* High returns and electronic bidding lure more corporate investors to rupee market
By Krishna Merchant
SINGAPORE, Oct 3 (IFR) - While Indian companies are taking advantage of falling yields to raise debt, they are also actively increasing their investments in the rupee bond market.
The emergence of major companies as investors will help to broaden and deepen the bond market as they join traditional buyers like banks, mutual funds and insurers.
“Blue-chip companies have become very active in the corporate bond market since the yields are attractive and they can generate decent trading income,” said an investment banker.
The Clearing Corporation of India posted record trading volumes of 1.15 trillion rupees ($17.26 billion) on August 12, according to its website.
“Volumes have increased in the secondary market because participation from large companies has increased beside mutual funds,” said Lakshmi Iyer, chief investment officer with Kotak Asset Management.
Corporate bonds rated AA and above are offering higher returns relative to the shrinking yields on government securities. The 10-year government benchmark is trading at 6.923 percent, the lowest level since June 2009, whereas corporate bonds are offering returns that are 50bp-100bp higher.
“Companies are willing to take on some risks for slightly higher returns because the gilts and bank deposits are offering lower yields,” said Moses Harding, an independent financial services strategist. Reforms Corporate investments in bonds are picking up at a time when supply has increased after the Reserve Bank of India announced regulatory changes to improve bond-market liquidity.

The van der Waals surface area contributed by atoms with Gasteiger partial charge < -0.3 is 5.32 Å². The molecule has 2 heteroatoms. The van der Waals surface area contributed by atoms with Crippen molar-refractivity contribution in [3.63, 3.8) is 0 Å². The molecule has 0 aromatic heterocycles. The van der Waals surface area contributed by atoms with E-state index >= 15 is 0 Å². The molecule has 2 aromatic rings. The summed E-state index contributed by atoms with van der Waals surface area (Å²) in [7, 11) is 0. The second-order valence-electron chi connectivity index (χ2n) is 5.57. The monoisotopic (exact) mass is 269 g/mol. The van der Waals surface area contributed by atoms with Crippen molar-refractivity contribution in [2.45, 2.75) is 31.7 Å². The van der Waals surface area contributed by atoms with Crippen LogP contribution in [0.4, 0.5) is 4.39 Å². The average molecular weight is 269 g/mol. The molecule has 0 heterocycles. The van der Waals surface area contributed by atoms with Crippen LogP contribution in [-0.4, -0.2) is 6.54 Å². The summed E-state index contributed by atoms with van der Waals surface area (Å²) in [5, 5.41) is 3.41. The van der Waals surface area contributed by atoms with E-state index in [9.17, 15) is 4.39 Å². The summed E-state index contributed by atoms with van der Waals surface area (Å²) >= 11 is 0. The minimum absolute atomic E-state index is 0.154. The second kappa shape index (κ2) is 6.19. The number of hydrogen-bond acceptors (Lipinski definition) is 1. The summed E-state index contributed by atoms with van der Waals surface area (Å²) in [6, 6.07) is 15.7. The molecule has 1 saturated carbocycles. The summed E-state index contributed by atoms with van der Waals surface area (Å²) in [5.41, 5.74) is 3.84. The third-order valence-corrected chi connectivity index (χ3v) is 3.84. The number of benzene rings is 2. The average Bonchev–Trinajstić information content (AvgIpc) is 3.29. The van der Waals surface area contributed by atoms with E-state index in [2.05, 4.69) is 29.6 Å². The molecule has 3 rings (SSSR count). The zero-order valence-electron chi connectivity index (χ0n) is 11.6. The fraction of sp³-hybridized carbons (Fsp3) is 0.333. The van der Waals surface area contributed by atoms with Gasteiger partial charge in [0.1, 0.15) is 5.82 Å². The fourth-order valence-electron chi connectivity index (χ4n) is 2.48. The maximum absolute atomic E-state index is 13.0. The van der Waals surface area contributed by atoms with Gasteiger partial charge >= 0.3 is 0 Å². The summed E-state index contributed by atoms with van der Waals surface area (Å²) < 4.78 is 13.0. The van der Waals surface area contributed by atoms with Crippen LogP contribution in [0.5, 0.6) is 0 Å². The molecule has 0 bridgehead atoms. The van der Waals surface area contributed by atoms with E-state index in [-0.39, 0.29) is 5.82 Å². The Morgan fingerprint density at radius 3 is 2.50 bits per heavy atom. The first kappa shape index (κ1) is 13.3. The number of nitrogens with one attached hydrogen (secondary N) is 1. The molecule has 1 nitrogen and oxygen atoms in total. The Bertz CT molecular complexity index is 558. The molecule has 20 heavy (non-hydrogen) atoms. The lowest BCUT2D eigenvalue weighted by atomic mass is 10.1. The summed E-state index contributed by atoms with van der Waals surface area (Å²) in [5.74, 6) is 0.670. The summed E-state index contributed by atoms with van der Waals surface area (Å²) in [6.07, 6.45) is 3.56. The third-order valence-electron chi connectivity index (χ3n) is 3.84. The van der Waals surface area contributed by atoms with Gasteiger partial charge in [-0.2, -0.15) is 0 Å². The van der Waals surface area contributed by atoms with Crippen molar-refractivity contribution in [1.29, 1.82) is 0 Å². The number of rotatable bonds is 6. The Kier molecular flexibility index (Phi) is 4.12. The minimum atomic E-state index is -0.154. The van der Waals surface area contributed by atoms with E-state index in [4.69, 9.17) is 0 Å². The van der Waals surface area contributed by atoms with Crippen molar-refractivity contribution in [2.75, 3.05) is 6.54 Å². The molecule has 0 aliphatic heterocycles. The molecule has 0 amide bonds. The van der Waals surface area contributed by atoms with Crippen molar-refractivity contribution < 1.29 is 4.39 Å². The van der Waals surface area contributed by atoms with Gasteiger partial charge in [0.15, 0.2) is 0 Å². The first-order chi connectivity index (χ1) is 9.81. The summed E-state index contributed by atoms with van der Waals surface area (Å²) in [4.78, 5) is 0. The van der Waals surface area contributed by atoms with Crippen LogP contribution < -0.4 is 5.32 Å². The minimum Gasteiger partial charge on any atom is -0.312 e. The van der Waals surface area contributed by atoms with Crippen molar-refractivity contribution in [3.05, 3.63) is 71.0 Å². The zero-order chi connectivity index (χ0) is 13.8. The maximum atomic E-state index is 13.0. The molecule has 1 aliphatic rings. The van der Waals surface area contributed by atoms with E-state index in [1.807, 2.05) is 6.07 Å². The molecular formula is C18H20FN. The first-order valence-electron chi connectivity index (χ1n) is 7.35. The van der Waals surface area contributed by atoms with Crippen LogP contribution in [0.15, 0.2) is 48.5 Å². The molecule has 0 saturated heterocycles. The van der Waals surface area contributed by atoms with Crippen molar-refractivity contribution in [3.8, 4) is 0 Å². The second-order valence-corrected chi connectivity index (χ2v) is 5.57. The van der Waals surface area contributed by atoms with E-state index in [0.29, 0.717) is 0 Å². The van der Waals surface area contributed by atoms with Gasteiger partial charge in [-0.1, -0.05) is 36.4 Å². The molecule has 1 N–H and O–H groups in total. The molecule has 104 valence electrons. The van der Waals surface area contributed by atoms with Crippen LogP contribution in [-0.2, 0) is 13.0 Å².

Private-sector borrowers have lined up public debt offerings in the past month. Dewan Housing Finance Corporation raised 140 billion rupees ($2.1 billion) and Indiabulls Housing Finance printed nearly 70 billion rupees using the same route.
“Corporates invested very heavily in the recent public issue of bonds,” said a fixed-income trader. Corporate investors bought 20 percent of Indiabulls Housing Finance’s recent public offering and 10 percent of DHFL‘s.
The issues offered attractive returns in the range of 8.55 percent to 9.25 percent.
The introduction of electronic bidding has also encouraged more participation from companies since they can bid directly.
“Earlier, corporates had to contact a merchant banker to bid for an issue,” said Ajay Manglunia, head of fixed-income markets for Edelweiss. “Now, it makes sense for them to bid directly because of more transparency and price discovery.”
Meanwhile, changes in the taxation of debt funds introduced two years ago have had the result that “taxation on short-duration bonds and mutual fund debt funds is on par,” Manglunia said.
Instead of locking in money in funds for three years, companies were investing in bond issues, a DCM head said.
Earlier this year, blue-chip companies, such as Tata Consultancy Services, Reliance Industries and Larsen & Toubro, invested large cash holdings in government bonds. TCS bought $3 billion of government paper between January and March.
Since then, yields on government securities have fallen further, encouraging the shift into corporate paper. (Reporting by Krishna Merchant; editing by Daniel Stanton and Vincent Baby)